NABOKV-L post 0027744, Mon, 7 May 2018 17:38:53 +0000

Subject
Re: John Shade as Japanese Fish
Date
Body
Thanks to Brian for the lovely Hokusai illustrations. Had I checked Brian's LoA notes to PF before I sent my original message, I would have seen that he lays out the allusion to Hokusai there. I tend to agree that VN probably did not know of the legend behind the image, however Gerard de Vries, off-list, reminded me that Kinbote tries to dress Shade in a "veritable dragon skin of oriental chromas, fit for a samurai" (C. 181). So Shade-as-Dragon does have a companion image in the text. Food for thought.

Cheers,
Matt

On 4/30/18, Brian Boyd <b.boyd@auckland.ac.nz> wrote:
> I asked Véra Nabokov was the fish image in Pale Fire a homage to Hokusai?
> With a smile, she said Yes. So I think that settles the matter.
>
>
> I have loved Hokusai's work for over forty years. He's incomparably
> the greatest Japanese artist. I had three Hokusai prints in my part of
> the On the Origin of Art
> exhibition?<https://mona.net.au/museum/exhibitions/past-exhibitions/on
> -the-origin-of-art> at the Museum of Old and New Art in Hobart,
> Tasmania, 2016-17, including the Great Wave (the last and culminating
> piece in the show).
>
>
> Here's the better known of his carp in waterfall (two fish--one could
> imagine that the lower one is not going to make it; but we can suspect
> that Nabokov knew only the image, not the legend) and a Hokusai carp
> image I like even more, almost monochrome, with two turtles also
> enjoying the water and its ripples.
>
>
> Brian Boyd
>
>
> ________________________________
> From: Vladimir Nabokov Forum <NABOKV-L@LISTSERV.UCSB.EDU> on behalf of
> Roth, Matthew <mroth@MESSIAH.EDU>
> Sent: Tuesday, 1 May 2018 6:18 a.m.
> To: NABOKV-L@LISTSERV.UCSB.EDU
> Subject: [NABOKV-L] John Shade as Japanese Fish
>
> Near the end of Kinbote's note to line 691 ("the attack"), he pictures
> JS "squirming up the college hall stairs as a Japanese fish up a cataract"
> (250). Kinbote seems to think we will understand the image, and indeed
> it turns out that the carp ascending a waterfall is a common image in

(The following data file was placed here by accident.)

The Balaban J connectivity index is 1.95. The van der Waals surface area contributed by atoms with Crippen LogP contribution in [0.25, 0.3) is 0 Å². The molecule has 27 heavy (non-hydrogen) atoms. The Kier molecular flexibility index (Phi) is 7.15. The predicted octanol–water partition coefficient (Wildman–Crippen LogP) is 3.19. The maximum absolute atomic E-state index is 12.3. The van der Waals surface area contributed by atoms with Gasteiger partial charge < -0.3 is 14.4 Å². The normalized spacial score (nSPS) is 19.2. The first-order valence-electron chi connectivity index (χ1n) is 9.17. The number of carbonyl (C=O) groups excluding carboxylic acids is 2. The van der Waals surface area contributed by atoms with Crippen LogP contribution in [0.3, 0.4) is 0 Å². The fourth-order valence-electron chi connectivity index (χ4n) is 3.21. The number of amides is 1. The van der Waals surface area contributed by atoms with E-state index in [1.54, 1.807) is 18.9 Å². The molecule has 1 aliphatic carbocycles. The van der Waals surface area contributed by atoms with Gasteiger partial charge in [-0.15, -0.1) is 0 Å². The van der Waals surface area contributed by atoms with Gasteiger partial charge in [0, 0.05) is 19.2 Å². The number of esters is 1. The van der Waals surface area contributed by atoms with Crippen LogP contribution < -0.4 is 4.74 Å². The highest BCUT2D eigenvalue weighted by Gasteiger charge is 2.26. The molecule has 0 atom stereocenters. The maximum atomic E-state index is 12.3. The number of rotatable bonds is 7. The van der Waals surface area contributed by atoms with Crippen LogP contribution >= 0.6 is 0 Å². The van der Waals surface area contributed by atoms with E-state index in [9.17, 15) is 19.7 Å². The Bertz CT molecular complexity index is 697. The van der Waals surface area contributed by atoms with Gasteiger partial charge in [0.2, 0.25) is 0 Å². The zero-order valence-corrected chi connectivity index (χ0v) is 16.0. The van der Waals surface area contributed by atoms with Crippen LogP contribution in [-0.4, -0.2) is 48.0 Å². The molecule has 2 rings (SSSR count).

> Japanese art. There is even a story to go with the image, as told here
> by M. McLean from his 1889 book, Echoes of Japan:
>
> The Carp Ascending The Waterfall.
> It is a common sight to see, on Japanese works of art, and in
> picture-books, a carp trying to swim against a strong current or
> waterfall. This allegorical picture has a very interesting history,
> and is derived from a Chinese story. In some part of China there is a
> strong current, called Rio-mon, or Dragon's Gate. This stream is
> looked upon as sacred; so that, if any fish succeeds in scaling it, it
> becomes a dragon. The passage is very difficult, it being rocky and
> steep, and every fish except the carp fails in the attempt.
>
> Other versions make clear that only one of a thousand carp ascends to
> the top and is transformed. The others remain mere fish in the pool
> below. I see at least three connections to PF in this story. First, it
> is a story of animal metamorphosis-a theme associated with Hazel (wood
> duck, trying on furs, Vanessa). It is also a story of the passage into
> immortality-certainly a theme of the novel, played out in myriad ways.
> Thirdly, we might see a transmuted version of the Gradus ad Parnassum,
> as Shade ascends the academic stairs. Did he make it to the top? I
> think he did. Perhaps others can do more with the image/allusion.
>
> Cheers,
> Matt Roth
>
> PS. I have attached a representative image of the koi's ascent
>
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